In this experiment,
entangled pairs of photons are generated which pass through two independently adjustable polarisation filters. When such a filter is aligned with the polarisation direction of a photon, the photon is let through and registered by the detector. When the filter is perpendicular to the polarisation direction, the photon is absorbed.
If the two filters are perpendicular to each other, every time one detector registers a photon, something is also detected by the other one. This means that the polarisations of the two photons are always perpendicular to each other. On the other hand, according to quantum mechanics neither of the two photons has a specific polarisation direction. This state is called entanglement.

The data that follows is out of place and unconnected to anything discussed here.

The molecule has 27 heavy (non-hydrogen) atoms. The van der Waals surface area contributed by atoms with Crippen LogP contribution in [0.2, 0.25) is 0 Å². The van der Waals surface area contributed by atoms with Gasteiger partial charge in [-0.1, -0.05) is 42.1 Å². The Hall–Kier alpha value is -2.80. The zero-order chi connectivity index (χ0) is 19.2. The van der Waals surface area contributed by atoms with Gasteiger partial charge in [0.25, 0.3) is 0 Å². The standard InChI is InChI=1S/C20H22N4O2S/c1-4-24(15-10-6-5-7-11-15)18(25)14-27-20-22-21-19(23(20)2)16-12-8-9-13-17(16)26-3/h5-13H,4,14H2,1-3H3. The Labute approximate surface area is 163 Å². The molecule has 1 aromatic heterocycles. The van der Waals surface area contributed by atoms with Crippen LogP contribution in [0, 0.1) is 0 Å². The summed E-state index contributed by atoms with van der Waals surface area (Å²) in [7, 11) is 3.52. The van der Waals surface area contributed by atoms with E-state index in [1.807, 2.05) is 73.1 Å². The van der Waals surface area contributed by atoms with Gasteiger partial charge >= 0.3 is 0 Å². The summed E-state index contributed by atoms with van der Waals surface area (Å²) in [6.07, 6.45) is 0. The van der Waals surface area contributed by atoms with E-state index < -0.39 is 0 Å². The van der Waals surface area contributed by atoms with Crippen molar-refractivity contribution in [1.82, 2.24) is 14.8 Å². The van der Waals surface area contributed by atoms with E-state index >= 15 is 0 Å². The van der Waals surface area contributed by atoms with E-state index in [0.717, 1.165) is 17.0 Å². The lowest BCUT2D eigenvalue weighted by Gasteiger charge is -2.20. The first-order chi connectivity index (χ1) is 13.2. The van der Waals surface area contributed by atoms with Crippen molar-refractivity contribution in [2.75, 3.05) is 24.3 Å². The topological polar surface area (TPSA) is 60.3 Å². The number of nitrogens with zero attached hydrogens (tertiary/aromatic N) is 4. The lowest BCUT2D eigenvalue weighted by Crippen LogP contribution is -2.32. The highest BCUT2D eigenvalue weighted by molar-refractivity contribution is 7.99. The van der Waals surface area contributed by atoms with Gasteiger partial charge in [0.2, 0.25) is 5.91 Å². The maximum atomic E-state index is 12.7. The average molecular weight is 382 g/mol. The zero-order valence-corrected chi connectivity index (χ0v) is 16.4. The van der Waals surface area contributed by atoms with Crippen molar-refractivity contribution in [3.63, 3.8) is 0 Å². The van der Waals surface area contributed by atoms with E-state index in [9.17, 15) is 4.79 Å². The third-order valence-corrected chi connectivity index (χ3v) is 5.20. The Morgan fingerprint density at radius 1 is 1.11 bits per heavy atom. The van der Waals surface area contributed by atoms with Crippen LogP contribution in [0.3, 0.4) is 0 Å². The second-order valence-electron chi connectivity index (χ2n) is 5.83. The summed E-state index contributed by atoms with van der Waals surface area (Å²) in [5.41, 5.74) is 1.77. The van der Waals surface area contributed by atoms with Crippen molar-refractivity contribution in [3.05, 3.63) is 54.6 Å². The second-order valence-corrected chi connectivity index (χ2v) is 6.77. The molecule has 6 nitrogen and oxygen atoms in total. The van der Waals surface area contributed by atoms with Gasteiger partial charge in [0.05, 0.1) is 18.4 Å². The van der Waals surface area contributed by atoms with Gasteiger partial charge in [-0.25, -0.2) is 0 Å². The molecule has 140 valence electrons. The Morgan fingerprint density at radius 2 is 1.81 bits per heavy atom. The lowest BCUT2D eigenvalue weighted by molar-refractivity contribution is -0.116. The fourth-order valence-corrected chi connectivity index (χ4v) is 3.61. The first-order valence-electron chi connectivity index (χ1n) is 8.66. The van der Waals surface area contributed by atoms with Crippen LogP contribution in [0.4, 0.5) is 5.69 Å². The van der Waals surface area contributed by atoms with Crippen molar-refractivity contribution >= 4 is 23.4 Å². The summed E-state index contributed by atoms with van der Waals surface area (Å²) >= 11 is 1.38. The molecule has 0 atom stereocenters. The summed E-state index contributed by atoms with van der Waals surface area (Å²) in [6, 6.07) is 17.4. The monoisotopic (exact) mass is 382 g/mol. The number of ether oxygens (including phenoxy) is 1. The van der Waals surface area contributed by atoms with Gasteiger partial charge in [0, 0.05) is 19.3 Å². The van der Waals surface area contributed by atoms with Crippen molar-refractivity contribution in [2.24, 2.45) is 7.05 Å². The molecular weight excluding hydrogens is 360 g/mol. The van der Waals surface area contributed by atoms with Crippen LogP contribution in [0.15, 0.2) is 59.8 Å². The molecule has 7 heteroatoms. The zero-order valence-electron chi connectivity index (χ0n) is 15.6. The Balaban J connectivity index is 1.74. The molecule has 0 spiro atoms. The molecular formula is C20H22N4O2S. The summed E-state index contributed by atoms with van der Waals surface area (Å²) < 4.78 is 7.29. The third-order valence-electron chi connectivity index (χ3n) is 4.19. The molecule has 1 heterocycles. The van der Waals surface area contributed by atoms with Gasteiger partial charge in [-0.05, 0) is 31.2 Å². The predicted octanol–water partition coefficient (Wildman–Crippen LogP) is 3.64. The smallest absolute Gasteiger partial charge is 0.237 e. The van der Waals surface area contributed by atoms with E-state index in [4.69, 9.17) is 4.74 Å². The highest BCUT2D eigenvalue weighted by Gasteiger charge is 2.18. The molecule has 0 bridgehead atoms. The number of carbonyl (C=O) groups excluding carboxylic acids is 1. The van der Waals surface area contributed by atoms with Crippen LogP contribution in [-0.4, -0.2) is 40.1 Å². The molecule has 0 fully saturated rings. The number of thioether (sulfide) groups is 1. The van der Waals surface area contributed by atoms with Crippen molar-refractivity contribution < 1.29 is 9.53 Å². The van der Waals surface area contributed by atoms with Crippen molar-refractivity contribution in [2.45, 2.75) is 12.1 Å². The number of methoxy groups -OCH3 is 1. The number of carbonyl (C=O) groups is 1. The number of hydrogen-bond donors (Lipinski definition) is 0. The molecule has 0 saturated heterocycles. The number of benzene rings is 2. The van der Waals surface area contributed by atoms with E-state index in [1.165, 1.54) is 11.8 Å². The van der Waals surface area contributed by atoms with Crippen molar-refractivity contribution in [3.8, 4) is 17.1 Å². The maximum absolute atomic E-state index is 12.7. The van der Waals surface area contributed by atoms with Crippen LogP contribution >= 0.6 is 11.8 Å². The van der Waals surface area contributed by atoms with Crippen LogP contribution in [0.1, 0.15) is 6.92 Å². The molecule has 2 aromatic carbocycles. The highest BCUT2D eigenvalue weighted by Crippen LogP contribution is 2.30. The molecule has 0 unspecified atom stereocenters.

However, when a measurement is carried out on one photon, not only this photon, but also the other one has an unequivocal polarisation. This leads to a dilemma: either we assume that a measurement of one photon can change the state of the other photon by some kind of
spooky long-distance effect, irrespective of how far away it is, or we believe Einstein who says that the photon already had a polarisation – but this means that quantum mechanics is incomplete.